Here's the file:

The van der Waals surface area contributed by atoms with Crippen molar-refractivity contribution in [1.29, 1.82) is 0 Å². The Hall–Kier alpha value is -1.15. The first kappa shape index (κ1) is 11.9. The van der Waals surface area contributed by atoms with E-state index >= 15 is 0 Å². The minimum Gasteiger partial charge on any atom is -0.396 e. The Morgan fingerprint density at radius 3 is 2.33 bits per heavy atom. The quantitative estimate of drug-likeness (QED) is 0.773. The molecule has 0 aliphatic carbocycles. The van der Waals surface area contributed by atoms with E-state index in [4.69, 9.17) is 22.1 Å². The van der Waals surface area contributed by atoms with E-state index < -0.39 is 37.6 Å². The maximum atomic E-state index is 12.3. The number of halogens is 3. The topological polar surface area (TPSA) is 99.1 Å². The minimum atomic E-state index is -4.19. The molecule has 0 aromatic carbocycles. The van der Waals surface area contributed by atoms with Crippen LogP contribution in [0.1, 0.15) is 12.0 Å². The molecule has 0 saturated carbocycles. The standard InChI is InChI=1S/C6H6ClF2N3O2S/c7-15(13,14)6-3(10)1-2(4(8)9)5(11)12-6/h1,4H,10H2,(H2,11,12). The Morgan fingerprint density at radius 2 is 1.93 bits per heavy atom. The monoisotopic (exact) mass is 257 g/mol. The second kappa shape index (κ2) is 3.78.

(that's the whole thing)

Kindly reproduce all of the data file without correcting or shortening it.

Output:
The van der Waals surface area contributed by atoms with Crippen molar-refractivity contribution in [1.29, 1.82) is 0 Å². The Hall–Kier alpha value is -1.15. The first kappa shape index (κ1) is 11.9. The van der Waals surface area contributed by atoms with E-state index >= 15 is 0 Å². The minimum Gasteiger partial charge on any atom is -0.396 e. The Morgan fingerprint density at radius 3 is 2.33 bits per heavy atom. The quantitative estimate of drug-likeness (QED) is 0.773. The molecule has 0 aliphatic carbocycles. The van der Waals surface area contributed by atoms with E-state index in [4.69, 9.17) is 22.1 Å². The van der Waals surface area contributed by atoms with E-state index < -0.39 is 37.6 Å². The maximum atomic E-state index is 12.3. The number of halogens is 3. The topological polar surface area (TPSA) is 99.1 Å². The minimum atomic E-state index is -4.19. The molecule has 0 aromatic carbocycles. The van der Waals surface area contributed by atoms with Crippen LogP contribution in [0.1, 0.15) is 12.0 Å². The molecule has 0 saturated carbocycles. The standard InChI is InChI=1S/C6H6ClF2N3O2S/c7-15(13,14)6-3(10)1-2(4(8)9)5(11)12-6/h1,4H,10H2,(H2,11,12). The Morgan fingerprint density at radius 2 is 1.93 bits per heavy atom. The monoisotopic (exact) mass is 257 g/mol. The second kappa shape index (κ2) is 3.78.